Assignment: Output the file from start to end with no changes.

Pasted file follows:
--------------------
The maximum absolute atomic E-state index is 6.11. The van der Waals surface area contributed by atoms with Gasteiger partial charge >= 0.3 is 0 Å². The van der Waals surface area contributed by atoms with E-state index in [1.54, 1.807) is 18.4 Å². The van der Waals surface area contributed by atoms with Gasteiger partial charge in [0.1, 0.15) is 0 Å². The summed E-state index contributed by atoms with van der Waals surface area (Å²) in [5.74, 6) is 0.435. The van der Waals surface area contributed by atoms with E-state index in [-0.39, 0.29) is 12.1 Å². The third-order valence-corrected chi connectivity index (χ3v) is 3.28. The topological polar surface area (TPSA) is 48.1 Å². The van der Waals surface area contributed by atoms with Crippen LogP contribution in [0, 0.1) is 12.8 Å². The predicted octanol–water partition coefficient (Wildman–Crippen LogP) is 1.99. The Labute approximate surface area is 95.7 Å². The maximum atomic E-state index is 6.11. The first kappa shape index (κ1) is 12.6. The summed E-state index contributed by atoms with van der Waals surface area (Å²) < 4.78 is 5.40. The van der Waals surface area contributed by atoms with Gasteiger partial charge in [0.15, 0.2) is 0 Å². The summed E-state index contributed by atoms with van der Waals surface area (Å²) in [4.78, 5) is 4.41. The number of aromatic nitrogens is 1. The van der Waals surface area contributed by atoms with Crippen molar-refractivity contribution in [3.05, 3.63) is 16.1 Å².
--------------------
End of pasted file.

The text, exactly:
The maximum absolute atomic E-state index is 6.11. The van der Waals surface area contributed by atoms with Gasteiger partial charge >= 0.3 is 0 Å². The van der Waals surface area contributed by atoms with E-state index in [1.54, 1.807) is 18.4 Å². The van der Waals surface area contributed by atoms with Gasteiger partial charge in [0.1, 0.15) is 0 Å². The summed E-state index contributed by atoms with van der Waals surface area (Å²) in [5.74, 6) is 0.435. The van der Waals surface area contributed by atoms with E-state index in [-0.39, 0.29) is 12.1 Å². The third-order valence-corrected chi connectivity index (χ3v) is 3.28. The topological polar surface area (TPSA) is 48.1 Å². The van der Waals surface area contributed by atoms with Crippen LogP contribution in [0, 0.1) is 12.8 Å². The predicted octanol–water partition coefficient (Wildman–Crippen LogP) is 1.99. The Labute approximate surface area is 95.7 Å². The maximum atomic E-state index is 6.11. The first kappa shape index (κ1) is 12.6. The summed E-state index contributed by atoms with van der Waals surface area (Å²) < 4.78 is 5.40. The van der Waals surface area contributed by atoms with Gasteiger partial charge in [0.15, 0.2) is 0 Å². The summed E-state index contributed by atoms with van der Waals surface area (Å²) in [4.78, 5) is 4.41. The number of aromatic nitrogens is 1. The van der Waals surface area contributed by atoms with Crippen molar-refractivity contribution in [3.05, 3.63) is 16.1 Å².